Martin Redmond is a Financial Executive by day, and a certified wine geek with latent foodie tendencies the rest of the time. In addition to the wine lifestyle and food he enjoys family, fitness and traveling. He likes to get thoughts of wine off his mind by sharing experiences on his ENOFYLZ Wine blog, which features wine reviews, wine country travel, and wine and food pairings.

Follow me on Twitter @martindredmond for all things wine, and since I’m a wino, with latent foodie tendencies, you’ll also find food and wine pairings, and food related stuff! Become a fan and join ENOFYLZ Wine Blog on Facebook. Cheers!

 

#DrinkPink Rosé of the Week; 2013 Domaine de Triennes Rosé

Summer is officially here!     Rosé season is in full bloom, although truth be told, it’s Rosé season for me pretty much year-round for me!  With that in mind, I’m cranking up my annual series of weekly “Drink Pink!“ Rosé tastings.  It’s my quest for the best Pink Porch Pounders for $20 or less! This week’s rosé is the 2013 Domaine de Triennes Rosé.

The Winery

In 1989, two Burgundians, Jacques Seysses, founder of Domaine Dujac, and Aubert de Villaine,  co-owner of Domaine de la Romanee-Conti, joined by their Parisian friend, Michel Macaux, in search of new vineyards. Their attention turned to Provence where they were convinced the potential for great wines was enormous.

After a long search, they discovered the Domaine du Logis de Nans in the Var, east of Aix en Provence. They were immediately attracted to its gently sloping hillside with southern exposure. They saw its cool micro climate and its clay and limestone soils as ideal for viticulture.

The estate was renamed Triennes, a reference to Triennia, the festival for Bacchus, which was held every three years during Roman times. The prefix “Tri” serving as a reminder of the three original partners.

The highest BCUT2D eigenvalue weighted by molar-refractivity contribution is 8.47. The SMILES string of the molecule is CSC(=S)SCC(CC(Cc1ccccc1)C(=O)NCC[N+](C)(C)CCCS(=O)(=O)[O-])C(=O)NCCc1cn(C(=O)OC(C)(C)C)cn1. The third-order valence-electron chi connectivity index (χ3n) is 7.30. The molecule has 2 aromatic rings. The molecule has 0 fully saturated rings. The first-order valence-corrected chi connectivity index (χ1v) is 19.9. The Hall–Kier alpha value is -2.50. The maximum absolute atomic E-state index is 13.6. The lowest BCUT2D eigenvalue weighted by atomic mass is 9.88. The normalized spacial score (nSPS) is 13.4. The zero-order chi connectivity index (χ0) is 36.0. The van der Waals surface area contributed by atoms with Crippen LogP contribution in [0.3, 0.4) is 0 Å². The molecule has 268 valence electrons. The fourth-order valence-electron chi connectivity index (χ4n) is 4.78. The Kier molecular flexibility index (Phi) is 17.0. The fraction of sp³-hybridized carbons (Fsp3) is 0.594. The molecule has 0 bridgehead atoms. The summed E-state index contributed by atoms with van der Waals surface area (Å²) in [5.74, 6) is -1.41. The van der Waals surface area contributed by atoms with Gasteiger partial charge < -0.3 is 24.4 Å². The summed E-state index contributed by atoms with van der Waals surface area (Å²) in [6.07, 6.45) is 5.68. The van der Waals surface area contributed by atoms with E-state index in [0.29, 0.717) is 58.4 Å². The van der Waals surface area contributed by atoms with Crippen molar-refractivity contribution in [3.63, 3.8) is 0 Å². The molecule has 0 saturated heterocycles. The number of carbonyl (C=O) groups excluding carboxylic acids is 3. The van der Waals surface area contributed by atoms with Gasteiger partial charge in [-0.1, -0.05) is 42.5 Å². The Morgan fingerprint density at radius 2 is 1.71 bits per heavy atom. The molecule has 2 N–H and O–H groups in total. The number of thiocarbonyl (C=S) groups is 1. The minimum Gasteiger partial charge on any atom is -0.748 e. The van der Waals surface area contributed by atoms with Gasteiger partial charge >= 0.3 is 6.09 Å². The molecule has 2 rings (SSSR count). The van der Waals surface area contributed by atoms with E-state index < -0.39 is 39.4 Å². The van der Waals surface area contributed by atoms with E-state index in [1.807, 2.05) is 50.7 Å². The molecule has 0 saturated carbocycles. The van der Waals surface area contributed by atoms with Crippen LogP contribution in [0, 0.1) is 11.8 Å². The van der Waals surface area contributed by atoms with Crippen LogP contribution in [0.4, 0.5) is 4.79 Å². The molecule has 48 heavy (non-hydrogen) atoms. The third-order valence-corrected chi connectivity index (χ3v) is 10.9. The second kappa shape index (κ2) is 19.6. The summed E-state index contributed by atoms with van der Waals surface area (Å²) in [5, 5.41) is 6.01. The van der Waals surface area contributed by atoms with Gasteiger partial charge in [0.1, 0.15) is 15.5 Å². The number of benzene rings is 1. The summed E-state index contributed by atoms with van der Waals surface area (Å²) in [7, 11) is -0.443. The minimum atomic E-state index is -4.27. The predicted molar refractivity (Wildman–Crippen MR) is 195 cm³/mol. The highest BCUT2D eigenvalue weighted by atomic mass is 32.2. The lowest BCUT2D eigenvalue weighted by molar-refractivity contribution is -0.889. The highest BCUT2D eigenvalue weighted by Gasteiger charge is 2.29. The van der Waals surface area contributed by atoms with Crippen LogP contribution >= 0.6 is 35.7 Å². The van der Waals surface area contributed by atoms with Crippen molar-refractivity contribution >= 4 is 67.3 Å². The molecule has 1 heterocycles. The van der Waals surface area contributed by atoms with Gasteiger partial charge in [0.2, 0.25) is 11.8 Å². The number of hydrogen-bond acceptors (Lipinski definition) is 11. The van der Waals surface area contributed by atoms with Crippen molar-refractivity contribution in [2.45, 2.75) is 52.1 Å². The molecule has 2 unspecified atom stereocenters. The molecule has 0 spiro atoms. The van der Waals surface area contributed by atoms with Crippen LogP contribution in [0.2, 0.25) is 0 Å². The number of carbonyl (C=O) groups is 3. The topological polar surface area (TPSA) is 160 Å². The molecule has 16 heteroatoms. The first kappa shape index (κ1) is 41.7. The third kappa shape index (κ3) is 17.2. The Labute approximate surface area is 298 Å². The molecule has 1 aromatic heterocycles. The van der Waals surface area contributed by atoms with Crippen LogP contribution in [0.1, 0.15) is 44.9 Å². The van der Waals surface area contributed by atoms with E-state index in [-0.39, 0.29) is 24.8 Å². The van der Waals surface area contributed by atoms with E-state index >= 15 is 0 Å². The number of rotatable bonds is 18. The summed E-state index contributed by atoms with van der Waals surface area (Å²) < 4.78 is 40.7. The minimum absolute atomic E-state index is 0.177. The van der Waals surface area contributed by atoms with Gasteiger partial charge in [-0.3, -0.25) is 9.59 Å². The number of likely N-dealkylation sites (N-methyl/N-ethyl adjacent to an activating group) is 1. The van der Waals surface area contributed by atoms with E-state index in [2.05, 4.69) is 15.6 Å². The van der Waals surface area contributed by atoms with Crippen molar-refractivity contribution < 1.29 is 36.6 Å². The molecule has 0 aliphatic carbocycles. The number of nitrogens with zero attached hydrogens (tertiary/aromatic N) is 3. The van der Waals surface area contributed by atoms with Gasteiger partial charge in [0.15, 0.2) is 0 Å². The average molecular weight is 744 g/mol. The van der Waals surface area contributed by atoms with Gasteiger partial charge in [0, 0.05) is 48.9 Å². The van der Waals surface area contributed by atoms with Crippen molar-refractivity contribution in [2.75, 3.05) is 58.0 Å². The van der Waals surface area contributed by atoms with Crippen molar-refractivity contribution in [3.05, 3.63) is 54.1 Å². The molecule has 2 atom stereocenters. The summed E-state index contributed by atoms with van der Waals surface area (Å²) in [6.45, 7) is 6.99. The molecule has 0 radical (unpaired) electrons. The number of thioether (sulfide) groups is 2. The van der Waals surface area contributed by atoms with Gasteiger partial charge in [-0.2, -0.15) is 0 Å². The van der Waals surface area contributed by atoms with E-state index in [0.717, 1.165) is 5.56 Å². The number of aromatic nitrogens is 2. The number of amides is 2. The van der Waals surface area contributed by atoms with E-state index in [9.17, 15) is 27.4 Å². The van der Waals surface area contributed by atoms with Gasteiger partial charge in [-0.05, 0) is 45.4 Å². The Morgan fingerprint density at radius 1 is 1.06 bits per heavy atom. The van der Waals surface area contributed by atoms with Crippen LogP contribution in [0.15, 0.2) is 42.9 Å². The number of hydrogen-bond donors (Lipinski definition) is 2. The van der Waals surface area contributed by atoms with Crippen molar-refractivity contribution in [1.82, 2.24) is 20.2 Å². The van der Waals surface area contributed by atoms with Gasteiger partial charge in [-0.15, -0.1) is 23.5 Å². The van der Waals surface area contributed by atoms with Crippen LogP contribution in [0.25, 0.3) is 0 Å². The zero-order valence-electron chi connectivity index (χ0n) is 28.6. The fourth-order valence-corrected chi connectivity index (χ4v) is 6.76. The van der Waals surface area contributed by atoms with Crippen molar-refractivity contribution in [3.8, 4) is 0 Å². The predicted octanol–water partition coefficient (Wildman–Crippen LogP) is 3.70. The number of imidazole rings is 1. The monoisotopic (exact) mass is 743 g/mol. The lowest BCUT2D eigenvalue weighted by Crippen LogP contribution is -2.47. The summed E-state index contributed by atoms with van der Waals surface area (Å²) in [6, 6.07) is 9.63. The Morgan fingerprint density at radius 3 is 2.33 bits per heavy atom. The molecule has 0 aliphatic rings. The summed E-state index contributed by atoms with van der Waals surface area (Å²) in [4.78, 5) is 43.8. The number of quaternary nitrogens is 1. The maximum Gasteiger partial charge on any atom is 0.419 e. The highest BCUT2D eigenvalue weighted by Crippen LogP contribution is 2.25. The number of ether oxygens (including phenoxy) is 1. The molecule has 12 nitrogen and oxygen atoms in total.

In addition to this wine, Domaine de Triennes produces two red blends, a white blend and a Viognier.

The Wine

This wine is a blend of principally Cinsault, blended with Grenache, Syrah and Merlot.

Retail – $13.99 (Whole Foods Market) 13% alcohol

#DrinkPink Rose of the Week: 2013 Domaine de Triennes Rosé

2013 Domaine de Triennes Rosé

 My tasting notes follow:

Pale salmon pink color with appealing, but fleeting peach, fresh strawberry, citrus and subtle earthy and floral aromas. On the palate it’s between light and medium-bodied, dry and fresh with tart fresh strawberry, peach, citrus rind flavors and an appealing minerality. Lingering finish 

Rating: B+ This is very good Rosé that goes down (a little too) easy. And it’s a good value at $14  >>Find this wine<<

Pair with: Smoked Salmon Salad Niçoise, Chicken Taco Salad or Asian Quinoa Salad.

Sample purchased for review

Ratings Key:
(A+) – 95-100/Extraordinary
(A) – 92-95/Outstanding
(A-) – 89-91/Very Good to Outstanding
(B+) – 86-88/Very good
(B) – 80-85/Good
(C) – 70-79/Bleh
(D) – 50-69/#Fail
__________________________________________________________________

Martin Redmond is a Financial Executive by day, and a certified wine geek with latent foodie tendencies the rest of the time. In addition to the wine lifestyle and food he enjoys family, fitness and traveling. He likes to get thoughts of wine off his mind by sharing experiences on his ENOFYLZ Wine blog, which features wine reviews, wine country travel, and wine and food pairings.

Follow me on Twitter @martindredmond for all things wine, and since I’m a wino, with latent foodie tendencies, you’ll also find food and wine pairings, and food related stuff! Become a fan and join ENOFYLZ Wine Blog on Facebook. Cheers!

This article is original to ENOFYLZ Wine Blog.com. Copyright 2014 ENOFYLZ Wine Blog. All rights reserved.

Wine of the Week; 2010 Carlisle The Derivative White

Every Thursday I feature a wine I particularly enjoy, whether it’s something new and different, is a great value, or from a producer worth checking out.  For this week, my Wine Of The Week is the 2010 Carlisle The Derivative White.

The Winery